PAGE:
Complex seismic patterns in east-central Colombia have kept seismologists baffled for years. Finally, researchers have explained it all in a paper identifying the “Caldas tear.”
Carlos Alberto Vargas of the Universidad Nacional de Colombia and Paul Mann of the University of Houston published their paper “Tearing and breakoff of the subducted slabs as the result of a collision of the Panama arc-indenter with northwestern South America,” in the June edition of the Bulletin of the Seismological Society of America.
The duo used a database of more than 100,000 seismic events along with tomographic data, gathered by sending waves or pulses into the earth to identify the prominent gash separating the Nazca and Panama plates.
Colombia sits on top of three tectonic plates: the Caribbean plate in the north, the Panama plate in the center, and the Nazca plate in the south.
These plates are moving in a very complex pattern. The northern Caribbean plate is subducting or being forced under Colombia, but at a very shallow angle, the Panama plate is colliding with Colombia in the center, and the Nazca plate is subducting at a shallow angle from the west in southern Colombia.
The Caldas tear is a break in a slab separating the two subduction zones where the plates are moving underneath and slipping into the mantle.
Mann describes the Panama plate as an indenter, or “a block of thick crust” that is colliding and pushing into Colombia “like a fist.”
The piece of crust that went ahead of this fist, or indenter, is being ripped apart as it refuses to slide easily below Colombia. This is causing what the researchers term the “Bucamaranga Nest,” a hotbed of seismic activity at only 140km depth.
“The deformation is proceeding on a regional scale in Colombia,” said Mann.
While the Caribbean plate crust to the north is also subducting at a very shallow angle and at a slower rate than the southern Nazca plate, it produces very little deep seismic activity, which Vargas suggests could mean there is an “accumulation of stresses” that could trigger stronger events in the future because of the collision of the Panamanian plate against Colombia.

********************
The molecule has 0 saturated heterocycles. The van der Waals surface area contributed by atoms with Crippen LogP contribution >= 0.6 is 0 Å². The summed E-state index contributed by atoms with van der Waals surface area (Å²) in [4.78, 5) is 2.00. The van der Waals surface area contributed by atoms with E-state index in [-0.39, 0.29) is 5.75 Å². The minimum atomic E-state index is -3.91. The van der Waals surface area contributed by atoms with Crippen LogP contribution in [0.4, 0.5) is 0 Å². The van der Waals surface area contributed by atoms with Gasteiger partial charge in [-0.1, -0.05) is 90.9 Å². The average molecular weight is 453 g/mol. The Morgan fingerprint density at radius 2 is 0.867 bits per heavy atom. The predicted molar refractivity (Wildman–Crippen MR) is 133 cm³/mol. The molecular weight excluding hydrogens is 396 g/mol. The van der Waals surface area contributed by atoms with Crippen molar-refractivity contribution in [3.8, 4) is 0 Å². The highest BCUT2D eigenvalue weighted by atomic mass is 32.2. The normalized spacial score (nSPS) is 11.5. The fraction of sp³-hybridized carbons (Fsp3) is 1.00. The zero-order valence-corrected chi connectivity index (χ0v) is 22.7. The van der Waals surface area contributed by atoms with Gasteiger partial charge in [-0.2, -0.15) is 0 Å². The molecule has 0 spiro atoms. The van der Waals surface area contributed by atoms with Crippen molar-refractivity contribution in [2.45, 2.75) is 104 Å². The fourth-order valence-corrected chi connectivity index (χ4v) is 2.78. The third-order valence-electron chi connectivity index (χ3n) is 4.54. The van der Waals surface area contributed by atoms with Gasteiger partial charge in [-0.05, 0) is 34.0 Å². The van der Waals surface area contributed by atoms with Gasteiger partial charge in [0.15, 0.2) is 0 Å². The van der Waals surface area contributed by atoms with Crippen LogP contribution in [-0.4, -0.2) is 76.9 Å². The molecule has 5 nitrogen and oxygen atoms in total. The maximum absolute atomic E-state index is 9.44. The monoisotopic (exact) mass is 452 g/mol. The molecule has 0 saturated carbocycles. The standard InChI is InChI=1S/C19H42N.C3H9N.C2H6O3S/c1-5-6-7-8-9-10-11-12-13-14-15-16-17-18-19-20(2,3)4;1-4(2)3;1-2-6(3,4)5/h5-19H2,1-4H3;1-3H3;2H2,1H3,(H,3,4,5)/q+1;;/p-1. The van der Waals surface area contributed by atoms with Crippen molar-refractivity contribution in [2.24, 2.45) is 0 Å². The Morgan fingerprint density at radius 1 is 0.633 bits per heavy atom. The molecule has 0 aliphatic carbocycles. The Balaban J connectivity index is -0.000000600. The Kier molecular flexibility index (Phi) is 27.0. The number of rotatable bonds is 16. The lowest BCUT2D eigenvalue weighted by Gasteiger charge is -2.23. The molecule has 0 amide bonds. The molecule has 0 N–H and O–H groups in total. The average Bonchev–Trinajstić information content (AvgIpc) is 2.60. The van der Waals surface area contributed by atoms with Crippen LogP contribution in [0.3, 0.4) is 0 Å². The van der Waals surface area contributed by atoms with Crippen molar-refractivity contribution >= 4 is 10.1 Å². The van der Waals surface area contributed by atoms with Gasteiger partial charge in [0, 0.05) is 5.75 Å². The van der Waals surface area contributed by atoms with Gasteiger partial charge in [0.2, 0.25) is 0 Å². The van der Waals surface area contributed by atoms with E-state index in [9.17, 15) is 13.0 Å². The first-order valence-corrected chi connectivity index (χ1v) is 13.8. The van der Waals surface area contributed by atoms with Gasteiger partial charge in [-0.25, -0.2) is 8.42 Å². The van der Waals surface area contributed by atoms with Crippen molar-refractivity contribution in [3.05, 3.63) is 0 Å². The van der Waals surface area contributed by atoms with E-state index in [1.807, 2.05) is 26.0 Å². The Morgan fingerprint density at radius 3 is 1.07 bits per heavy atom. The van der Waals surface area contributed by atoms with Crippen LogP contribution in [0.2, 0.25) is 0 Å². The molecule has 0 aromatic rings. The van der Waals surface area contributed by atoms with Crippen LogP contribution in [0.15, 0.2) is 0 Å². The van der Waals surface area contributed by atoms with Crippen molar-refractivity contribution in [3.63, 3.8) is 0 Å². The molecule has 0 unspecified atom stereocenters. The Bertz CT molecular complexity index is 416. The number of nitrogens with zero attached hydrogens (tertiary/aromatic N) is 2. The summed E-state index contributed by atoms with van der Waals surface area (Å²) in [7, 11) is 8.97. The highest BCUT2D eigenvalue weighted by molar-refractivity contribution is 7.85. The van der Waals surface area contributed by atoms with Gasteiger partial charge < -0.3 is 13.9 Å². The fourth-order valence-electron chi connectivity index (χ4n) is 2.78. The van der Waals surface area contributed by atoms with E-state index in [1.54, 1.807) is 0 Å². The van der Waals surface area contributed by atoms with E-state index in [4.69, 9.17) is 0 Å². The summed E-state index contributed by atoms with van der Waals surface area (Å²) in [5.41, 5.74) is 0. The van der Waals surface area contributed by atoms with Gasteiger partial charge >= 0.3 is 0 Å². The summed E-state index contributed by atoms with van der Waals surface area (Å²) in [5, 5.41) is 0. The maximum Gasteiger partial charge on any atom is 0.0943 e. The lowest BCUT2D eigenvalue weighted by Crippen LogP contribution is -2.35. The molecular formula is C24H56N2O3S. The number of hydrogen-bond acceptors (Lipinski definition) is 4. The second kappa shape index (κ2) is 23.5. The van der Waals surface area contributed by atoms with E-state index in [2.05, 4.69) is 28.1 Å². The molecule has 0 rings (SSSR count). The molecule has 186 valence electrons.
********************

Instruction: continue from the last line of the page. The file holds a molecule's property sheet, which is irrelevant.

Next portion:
The Caldas tear is an “incredibly important feature” for Colombia in assessing its earthquake hazard, according to the researchers.
The effects of the Caldas Tear are evident in Colombia’s landscape. Even the famed Magdalena river, running north, changes from broad bottomed valleys to steep gorges as it crosses the tear, which leads the researchers to believe that the tear may reach all the way to the surface.
The tear causes mineral deposits, hydrocarbon occurrences and geomorphological anomalies on the surface above it. The small volcanoes along the Caldas tear are also different in composition to those in the south, like Colombia’s most active volcano el Ruiz.
The researchers say that although there have been many earthquakes in the last two decades, none have been too major, despite the complex activity beneath the ground
- Caldas tear resolves puzzling seismic activity beneath Colombia (Science Daily)
- Caldas tear beneath Colombia (Phys Org)